So I have gone from the point of ice-packing and medicating my demolished leg
to a new stage involving compression bandages, something I would have thought of days ago if it had been anyone’s leg but mine.
A veteran of numerous twisted ankles (my lawn is full of gopher and rabbit holes), I have a whole library of these Ace bandage things available for changing and laundering. After five initial days of “just shoot me” pain and another week of random spasms and ignominious hobbling, to say nothing of being unable to find a sleeping position that didn’t stress one of the various muscles involved, I realized that what I craved was reinforcement. I broke out a roll and mummy-wrapped the offending thigh, and after an initial quarter-hour of grief, I had my leg back. Back. A little bitching on the warmup bike and calisthenic foreplay, but the hack sled came up goddammit without that “gee it might break” moment of wretchedness in the middle of the rep, and oh jaysis, I could walk. Walk without lurching and causing people to say “You’re limping!” (Really? How about that! I hadn’t noticed! Thanks for telling me!)
Best guess, the fascial inflammation is resolving but taking its own damn sweet time, as white tissue will, and the compression both supports the muscles and keeps the swelling flushed out of the space between muscular compartments. Instead of hitching and squealing (figuratively) when I shift my weight onto my left leg, the adductors just do their fucking job. I can walk down stairs. Or up stairs.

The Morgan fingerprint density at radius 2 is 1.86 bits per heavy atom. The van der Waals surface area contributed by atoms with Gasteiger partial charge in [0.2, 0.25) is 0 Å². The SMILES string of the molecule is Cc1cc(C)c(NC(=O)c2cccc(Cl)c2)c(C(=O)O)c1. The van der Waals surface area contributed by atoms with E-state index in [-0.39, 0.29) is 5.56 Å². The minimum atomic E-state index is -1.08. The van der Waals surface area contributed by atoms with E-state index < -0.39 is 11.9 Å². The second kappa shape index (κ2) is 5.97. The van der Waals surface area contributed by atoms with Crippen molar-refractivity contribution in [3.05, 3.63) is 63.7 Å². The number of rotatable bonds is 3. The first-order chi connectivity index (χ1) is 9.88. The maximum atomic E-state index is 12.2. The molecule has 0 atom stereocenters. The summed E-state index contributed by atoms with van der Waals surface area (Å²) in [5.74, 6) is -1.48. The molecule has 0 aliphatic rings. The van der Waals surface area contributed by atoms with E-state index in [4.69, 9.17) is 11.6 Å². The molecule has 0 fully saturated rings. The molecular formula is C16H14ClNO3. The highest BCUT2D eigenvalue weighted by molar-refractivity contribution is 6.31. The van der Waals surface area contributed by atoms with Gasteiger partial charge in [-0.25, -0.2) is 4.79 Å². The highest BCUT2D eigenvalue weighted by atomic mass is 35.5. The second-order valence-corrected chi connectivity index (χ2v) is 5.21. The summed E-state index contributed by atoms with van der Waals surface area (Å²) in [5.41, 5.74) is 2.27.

A damn good thing because, as it happens, the Engineer and I had tickets to a performance of the Rocky Horror show, of all things, performed by the Gilbert and Sullivan company to which my late and ex husband once belonged. The Washington Gay Men’s Chorus once did Pirates of Penzance in full blue drag, so turnabout is fair play.
I had never been to a Rocky Horror performance before. They call anyone who is seeing the show for the first time down to the stage, inscribe a V for Virgin on your forehead with lipstick, and require you to fake an orgasm then and there in front of the house. Most of the dozen or so folk in line with me managed to squeak out a bashful “oh my god” or “oh baby.”
I was so excited at stumbling only once on the way down to the stage that, bandages and all, I gave it my best.
I must have aced it. The cast sent me back up to the mezzanine and made the rest of the patzers do something rude with Twinkies.
It was a great show.